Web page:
The Chiboucas Trail was the first project undertaken by the Wheels in the Woods Foundation. The trail opened in 1999 and was renovated in the spring of 2020 to provide an upgrade and repair damage caused by storms during the previous year.

 

What to do with “abandoned” or “orphaned” birds

The best advice is to leave baby birds, like this Purple Martin, when you found them. Photo by Stephanie Galea/The Connecticut Audubon Society

The CT DEEP has excellent advice for what to do if you find an “orphaned” bird. Click this link. Photo by Stephanie Galea/The Connecticut Audubon Society

Have you found an abandoned bird?

Birds and other wildlife that seem to be abandoned or orphaned at this time of year often are not actually abandoned or orphaned.

The Connecticut DEEP has advice about what to do if you find a bird that you think is abandoned. There are several alternatives.

Click here to learn about them.

Please do not bring injured or orphaned animals to any Connecticut Audubon Society facility. Connecticut Audubon is not authorized to accept injured or abandoned animals.

But if it is obviously injured, it may need help. The CT DEEP has more information here about dealing with distressed wildlife.

 

Mobile App

Explore our centers and sanctuaries on your mobile device

Soar through our centers and sanctuaries with this free app, which highlights unique and interesting features at each stop. Take one of our tours while you’re onsite or plan ahead with detailed directions and maps to your nearest Connecticut Audubon location.

Features include:

  • Tours of our Centers and Sanctuaries
  • Bird IDs with photos and descriptions
  • Tips on how to create a native garden for birds and pollinators
  • Interactive maps

 

 

For Android and other non-Apple devices, visit the web-based app. Software platform © Cuseum, Inc.

This App was made possible by Planet Fuel Charitable Fund.

General Information

The Center at Fairfield is a hub of environmental education activities and events throughout the year. The Center has live education animals, exhibit areas, and a Nature Store with a wide variety of birding and nature-related merchandise. The Center’s grounds feature a pollinator garden, live birds of prey compound and adjoins the 155-acre Roy and Margot Larsen Wildlife Sanctuary. The Sanctuary offers visitors seven miles of walking trails featuring streams, ponds, forest, and fields with diverse plant and animal communities, and also includes the mile-long Edna Strube Chiboucas Special Use Trail.

The Chiboucas Special Use Trail opened in 1999 and was refurbished in 2012. Designed for wheelchair use, the Trail was the first project undertaken by the Wheels in the Woods Foundation. It was renovated in the spring of 2020 to provide an upgrade and repair damage caused by last year’s storms. To accommodate wheelchairs, the trail is five-to-seven feet wide and paved with finely crushed rock. It circles through the sanctuary’s 155 acres, following an easy grade through the woods, along the edge of a meadow and over several streams and swamps. Interpretive signs stand at intervals along the way, and there are numerous benches available.

There is a nominal admission fee for non-members or non-residents of Fairfield. Trails are open year-round, seven days a week from dawn to dusk.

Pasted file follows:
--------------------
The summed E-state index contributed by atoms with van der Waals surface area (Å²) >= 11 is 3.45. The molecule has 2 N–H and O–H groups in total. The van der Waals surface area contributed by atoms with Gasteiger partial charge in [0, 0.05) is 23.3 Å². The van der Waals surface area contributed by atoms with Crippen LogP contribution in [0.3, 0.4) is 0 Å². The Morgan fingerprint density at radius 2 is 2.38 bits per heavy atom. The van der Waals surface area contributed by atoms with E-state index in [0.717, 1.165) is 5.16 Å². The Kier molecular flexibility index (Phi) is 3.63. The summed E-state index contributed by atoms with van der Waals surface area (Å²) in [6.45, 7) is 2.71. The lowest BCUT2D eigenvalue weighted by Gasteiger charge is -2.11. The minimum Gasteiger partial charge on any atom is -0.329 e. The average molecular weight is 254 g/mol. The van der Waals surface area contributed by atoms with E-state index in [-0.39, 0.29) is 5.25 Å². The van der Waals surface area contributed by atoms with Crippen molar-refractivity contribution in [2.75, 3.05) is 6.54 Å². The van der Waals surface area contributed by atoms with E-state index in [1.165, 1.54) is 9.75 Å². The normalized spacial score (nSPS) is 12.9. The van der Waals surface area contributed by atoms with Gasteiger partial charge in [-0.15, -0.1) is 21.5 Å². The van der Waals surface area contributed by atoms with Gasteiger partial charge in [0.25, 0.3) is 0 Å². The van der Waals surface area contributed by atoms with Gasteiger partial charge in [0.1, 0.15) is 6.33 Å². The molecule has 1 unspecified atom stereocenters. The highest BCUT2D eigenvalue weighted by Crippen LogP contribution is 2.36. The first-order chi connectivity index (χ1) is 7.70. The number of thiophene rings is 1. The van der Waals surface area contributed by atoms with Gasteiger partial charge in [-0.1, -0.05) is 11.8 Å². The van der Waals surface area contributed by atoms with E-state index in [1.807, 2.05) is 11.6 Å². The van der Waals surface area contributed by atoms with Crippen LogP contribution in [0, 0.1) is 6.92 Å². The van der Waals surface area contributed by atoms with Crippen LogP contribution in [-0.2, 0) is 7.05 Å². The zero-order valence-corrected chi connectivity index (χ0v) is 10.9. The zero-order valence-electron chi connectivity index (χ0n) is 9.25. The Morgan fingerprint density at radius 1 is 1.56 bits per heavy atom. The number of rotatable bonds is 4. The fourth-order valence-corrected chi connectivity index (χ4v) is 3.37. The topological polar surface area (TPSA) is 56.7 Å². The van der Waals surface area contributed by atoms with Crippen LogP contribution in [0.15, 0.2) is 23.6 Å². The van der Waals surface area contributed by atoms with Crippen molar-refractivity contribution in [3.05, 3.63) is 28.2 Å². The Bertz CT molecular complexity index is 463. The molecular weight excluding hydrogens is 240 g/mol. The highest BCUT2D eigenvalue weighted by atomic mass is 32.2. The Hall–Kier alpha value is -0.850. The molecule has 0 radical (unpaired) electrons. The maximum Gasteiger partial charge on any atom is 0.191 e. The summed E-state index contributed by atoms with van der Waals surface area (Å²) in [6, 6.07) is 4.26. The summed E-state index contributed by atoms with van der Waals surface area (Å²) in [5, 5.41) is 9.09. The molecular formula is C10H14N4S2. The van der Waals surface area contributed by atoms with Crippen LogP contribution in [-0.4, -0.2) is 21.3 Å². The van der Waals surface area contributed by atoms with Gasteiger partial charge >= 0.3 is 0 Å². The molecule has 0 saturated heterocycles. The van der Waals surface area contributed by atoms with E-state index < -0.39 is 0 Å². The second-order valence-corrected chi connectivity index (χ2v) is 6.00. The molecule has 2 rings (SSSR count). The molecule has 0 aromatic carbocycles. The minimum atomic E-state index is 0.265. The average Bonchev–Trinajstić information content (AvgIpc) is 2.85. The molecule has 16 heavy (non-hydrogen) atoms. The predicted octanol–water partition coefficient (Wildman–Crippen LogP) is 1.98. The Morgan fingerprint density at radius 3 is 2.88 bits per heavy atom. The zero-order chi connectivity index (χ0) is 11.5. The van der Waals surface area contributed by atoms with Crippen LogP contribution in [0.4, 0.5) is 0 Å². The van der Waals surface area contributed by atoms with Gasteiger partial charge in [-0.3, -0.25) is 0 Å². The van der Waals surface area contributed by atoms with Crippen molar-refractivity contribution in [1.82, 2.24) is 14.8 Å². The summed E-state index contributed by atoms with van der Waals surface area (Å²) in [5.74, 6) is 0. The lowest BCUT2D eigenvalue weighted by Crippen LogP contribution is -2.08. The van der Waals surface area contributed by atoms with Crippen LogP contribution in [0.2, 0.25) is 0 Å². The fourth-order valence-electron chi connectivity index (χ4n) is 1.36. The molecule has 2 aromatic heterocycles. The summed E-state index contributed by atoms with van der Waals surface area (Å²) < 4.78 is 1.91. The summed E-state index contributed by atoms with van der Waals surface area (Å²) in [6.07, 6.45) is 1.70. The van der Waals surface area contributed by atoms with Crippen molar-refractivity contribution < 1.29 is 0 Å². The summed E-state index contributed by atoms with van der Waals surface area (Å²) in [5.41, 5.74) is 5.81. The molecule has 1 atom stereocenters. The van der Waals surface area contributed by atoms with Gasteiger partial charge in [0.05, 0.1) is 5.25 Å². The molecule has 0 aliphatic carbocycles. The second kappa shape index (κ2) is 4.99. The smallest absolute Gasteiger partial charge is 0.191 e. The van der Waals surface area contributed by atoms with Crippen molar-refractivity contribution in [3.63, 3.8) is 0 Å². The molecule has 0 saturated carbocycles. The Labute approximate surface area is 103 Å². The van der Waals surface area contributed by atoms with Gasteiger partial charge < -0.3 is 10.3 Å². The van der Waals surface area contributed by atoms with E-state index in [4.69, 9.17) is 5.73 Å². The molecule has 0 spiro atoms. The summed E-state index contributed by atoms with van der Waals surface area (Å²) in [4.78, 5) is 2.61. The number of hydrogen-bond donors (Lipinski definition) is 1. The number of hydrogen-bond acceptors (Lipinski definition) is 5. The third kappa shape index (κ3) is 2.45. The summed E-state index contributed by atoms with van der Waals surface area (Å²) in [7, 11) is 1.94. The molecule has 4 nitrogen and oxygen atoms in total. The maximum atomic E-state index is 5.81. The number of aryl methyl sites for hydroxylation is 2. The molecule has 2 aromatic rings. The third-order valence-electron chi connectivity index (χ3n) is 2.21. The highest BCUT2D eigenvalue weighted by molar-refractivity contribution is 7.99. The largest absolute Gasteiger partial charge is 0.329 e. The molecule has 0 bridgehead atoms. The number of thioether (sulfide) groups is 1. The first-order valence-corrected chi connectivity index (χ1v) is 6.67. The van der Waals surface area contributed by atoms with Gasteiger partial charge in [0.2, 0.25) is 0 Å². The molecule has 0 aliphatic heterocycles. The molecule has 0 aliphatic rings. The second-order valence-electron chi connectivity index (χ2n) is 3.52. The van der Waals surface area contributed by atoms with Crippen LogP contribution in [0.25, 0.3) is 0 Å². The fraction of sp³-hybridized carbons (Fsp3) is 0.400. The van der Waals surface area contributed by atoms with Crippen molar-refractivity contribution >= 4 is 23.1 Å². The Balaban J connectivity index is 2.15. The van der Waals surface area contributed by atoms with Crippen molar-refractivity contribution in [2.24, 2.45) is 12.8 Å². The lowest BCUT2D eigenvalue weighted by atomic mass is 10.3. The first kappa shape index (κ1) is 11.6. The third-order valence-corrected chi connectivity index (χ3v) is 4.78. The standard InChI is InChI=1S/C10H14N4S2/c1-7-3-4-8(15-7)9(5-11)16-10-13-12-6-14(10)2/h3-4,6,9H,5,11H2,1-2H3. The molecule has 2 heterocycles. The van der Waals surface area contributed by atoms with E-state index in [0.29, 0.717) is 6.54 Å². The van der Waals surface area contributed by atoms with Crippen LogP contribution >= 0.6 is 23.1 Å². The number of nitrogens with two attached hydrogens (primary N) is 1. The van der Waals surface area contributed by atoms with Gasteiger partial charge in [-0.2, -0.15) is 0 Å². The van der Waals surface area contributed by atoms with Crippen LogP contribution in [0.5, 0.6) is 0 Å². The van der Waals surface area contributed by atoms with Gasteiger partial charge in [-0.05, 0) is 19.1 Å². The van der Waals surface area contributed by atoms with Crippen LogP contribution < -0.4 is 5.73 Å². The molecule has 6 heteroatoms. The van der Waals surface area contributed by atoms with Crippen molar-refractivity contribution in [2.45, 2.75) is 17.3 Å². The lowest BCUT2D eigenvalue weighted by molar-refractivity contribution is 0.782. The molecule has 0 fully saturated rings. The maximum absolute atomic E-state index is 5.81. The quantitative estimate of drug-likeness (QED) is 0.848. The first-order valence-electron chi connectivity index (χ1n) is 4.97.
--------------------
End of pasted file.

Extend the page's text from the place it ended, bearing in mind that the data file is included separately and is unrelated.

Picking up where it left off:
Larsen Sanctuary Trail Map – click here.
Larsen Sanctuary Bird Checklist – download the checklist.

 

Wish List

Dishwasher – gently used no larger than 23 wide by 24 deep.
If you would like to donate a dishwasher, please call 203-259-6305 ext. 109.

Animal Care requests (please call 203-259-6305 ext. 116):

  • 75 gallon aquarium stand
  • 100 foot garden hose
  • Pump style hand sprayer
  • Water dechlorinator 32 ounce
  • Timothy hay
  • Guinea Pig food (Supreme Selective diet)
  • Carefresh paper small animal bedding
  • Used bath towels
  • Newspaper
  • Raptor rig – call for details

 

Visit Our Fairy Garden!

There’s a lot of activity in the green house… little voices chattering with delight as they search for fairies, tiny pigs and ponies in the Fairy Garden exhibit.  This teeny garden of whimsy is a miniature landscape.  Small-scale plants, foliage that looks like mini forest trees and teensy accessories gIMG_1366ive the illusion of tiny creatures living in the garden.

This charming garden was created by Master Gardeners Anne Mele, Mary Hogue and Kristine Scerbo with the assistance of green house volunteer Jessie Linderoth.

Fairy gardens are often located in small secluded areas in the garden, giving visitors the impression that they just happen to fall upon this magical place.  So come, stumble upon our Fairy Garden, you’re sure to find magic here! 

The Fairy Garden is located in the greenhouse at Center at Fairfield and is open Monday – Saturday from 10 a.m. – 3 p.m.

 

Directions

From I-95: Take Exit 21 Mill Plain Road. Go north on Mill Plain Road for 4.5 miles (Mill Plain Road becomes Burr Street). The Center is on the left.

From the Merritt Parkway: Take Exit 44 Route 58. Northbound: Turn right onto Congress Street at the end of the ramp. Proceed to the first stop sign. Turn right onto Burr Street. The Center is approximately 1 mile along on the left. Southbound: Turn left at the light at the bottom of the ramp, and turn left at the next light onto Route 58. Go under the bridge, and turn right at the light onto Congress Street. Proceed to the first stop sign. Turn right onto Burr Street. The Center is approximately 1 mile along on the left.

From I-84: Take Routes 8 or 25 or I-91 to the Merritt Parkway, and follow the directions, above.